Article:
HONG KONG (Reuters) - Voicing worries over a new cluster of coronavirus cases, Hong Kong decided on Tuesday to keep its borders almost completely closed to foreigners until mid-September, and extended a ban on gatherings larger than eight people by two weeks.
Authorities had first announced in March that all arrivals in the Asian financial hub needed to undergo a mandatory 14-day quarantine period - a measure that has deterred all but a few foreign visitors.
Travelers from Macau, Taiwan and mainland China also currently have to spend 14 days in quarantine, though the measures for them are set to expire on July 7.
Health Secretary Sophia Chan said the decision to keep the curbs in place had been influenced by the discovery of a new cluster of nine coronavirus cases, which appeared to be locally transmitted.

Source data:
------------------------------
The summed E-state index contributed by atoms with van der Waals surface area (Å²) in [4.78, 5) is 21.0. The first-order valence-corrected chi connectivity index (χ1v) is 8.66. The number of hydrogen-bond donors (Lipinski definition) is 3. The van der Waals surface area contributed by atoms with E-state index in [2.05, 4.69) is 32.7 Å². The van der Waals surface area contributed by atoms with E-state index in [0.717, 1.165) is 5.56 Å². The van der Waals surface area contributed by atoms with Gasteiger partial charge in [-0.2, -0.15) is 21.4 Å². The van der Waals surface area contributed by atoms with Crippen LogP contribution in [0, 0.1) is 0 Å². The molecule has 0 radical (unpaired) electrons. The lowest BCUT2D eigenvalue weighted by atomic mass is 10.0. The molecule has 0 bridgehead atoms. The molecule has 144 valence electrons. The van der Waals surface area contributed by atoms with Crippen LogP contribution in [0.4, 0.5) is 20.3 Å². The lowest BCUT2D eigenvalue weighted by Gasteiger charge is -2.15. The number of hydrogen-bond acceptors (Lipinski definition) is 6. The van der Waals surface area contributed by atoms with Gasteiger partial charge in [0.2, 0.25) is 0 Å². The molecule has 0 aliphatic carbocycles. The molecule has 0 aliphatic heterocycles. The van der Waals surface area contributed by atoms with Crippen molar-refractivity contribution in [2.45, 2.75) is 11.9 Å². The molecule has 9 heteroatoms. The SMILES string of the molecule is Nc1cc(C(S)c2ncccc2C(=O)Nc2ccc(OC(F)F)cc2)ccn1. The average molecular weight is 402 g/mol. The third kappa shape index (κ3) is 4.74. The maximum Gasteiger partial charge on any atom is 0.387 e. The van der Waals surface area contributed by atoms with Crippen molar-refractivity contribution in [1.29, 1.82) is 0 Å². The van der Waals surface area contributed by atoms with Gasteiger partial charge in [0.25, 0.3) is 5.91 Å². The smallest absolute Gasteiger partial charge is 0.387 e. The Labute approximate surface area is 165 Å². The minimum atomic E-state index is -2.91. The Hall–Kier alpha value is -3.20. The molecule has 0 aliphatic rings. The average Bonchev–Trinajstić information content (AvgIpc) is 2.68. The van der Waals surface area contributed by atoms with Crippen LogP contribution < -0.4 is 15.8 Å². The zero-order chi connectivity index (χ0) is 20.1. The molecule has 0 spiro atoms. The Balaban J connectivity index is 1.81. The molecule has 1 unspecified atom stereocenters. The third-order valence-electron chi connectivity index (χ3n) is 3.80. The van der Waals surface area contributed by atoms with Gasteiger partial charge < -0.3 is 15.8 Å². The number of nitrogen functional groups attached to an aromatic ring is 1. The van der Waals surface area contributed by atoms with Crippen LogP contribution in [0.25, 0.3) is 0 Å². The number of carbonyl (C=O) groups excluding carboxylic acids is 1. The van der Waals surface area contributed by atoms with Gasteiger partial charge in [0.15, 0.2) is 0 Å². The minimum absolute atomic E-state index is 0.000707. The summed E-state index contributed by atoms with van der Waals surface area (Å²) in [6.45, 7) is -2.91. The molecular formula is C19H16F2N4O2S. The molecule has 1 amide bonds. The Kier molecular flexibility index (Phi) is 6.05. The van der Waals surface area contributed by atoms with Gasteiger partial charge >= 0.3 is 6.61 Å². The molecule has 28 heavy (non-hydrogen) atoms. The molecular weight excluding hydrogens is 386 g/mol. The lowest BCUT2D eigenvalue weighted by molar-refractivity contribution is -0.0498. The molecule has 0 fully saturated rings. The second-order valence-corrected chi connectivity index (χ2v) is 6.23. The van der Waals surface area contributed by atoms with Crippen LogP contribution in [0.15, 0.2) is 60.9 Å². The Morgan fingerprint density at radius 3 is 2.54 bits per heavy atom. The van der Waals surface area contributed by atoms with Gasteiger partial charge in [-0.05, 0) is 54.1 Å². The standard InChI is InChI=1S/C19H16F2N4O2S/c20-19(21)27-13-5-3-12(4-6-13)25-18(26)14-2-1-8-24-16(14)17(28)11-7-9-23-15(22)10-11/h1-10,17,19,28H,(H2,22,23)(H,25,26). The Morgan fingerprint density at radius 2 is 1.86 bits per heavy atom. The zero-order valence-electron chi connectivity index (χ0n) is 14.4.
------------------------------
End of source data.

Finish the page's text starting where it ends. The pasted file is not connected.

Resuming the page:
The first two cases in the new cluster - a husband and wife - were confirmed on Sunday. Since then four neighbours, two of the wife’s work colleagues, and a fire department medical officer who had sent the woman to hospital have been confirmed to have been infected. None had been abroad recently.
The infected woman is a night-shift worker at a Kerry Logistics warehouse, where she labels food items imported from Britain, local media reported.
The limits on the size of gatherings prompted police to reject for the first time an application of the annual vigil tens of thousands of Hong Kong people traditionally hold on June 4 in a downtown park to commemorate pro-democracy protesters killed in and around Beijing’s Tiananmen Square 31 years ago.
The two-week extension is also likely to thwart plans for legally organising anniversary marches of the anti-government protests that started in June last year and resumed recently after Beijing announced plans to impose national security laws on Hong Kong.
Hong Kong leader Carrie Lam has said repeatedly the health measures had no political motive.
Hong Kong has reported 1,094 coronavirus cases, mostly imported, and four deaths since the outbreak began in late January.
Reporting by Donny Kwok; Editing by Marius Zaharia and Simon Cameron-Moore
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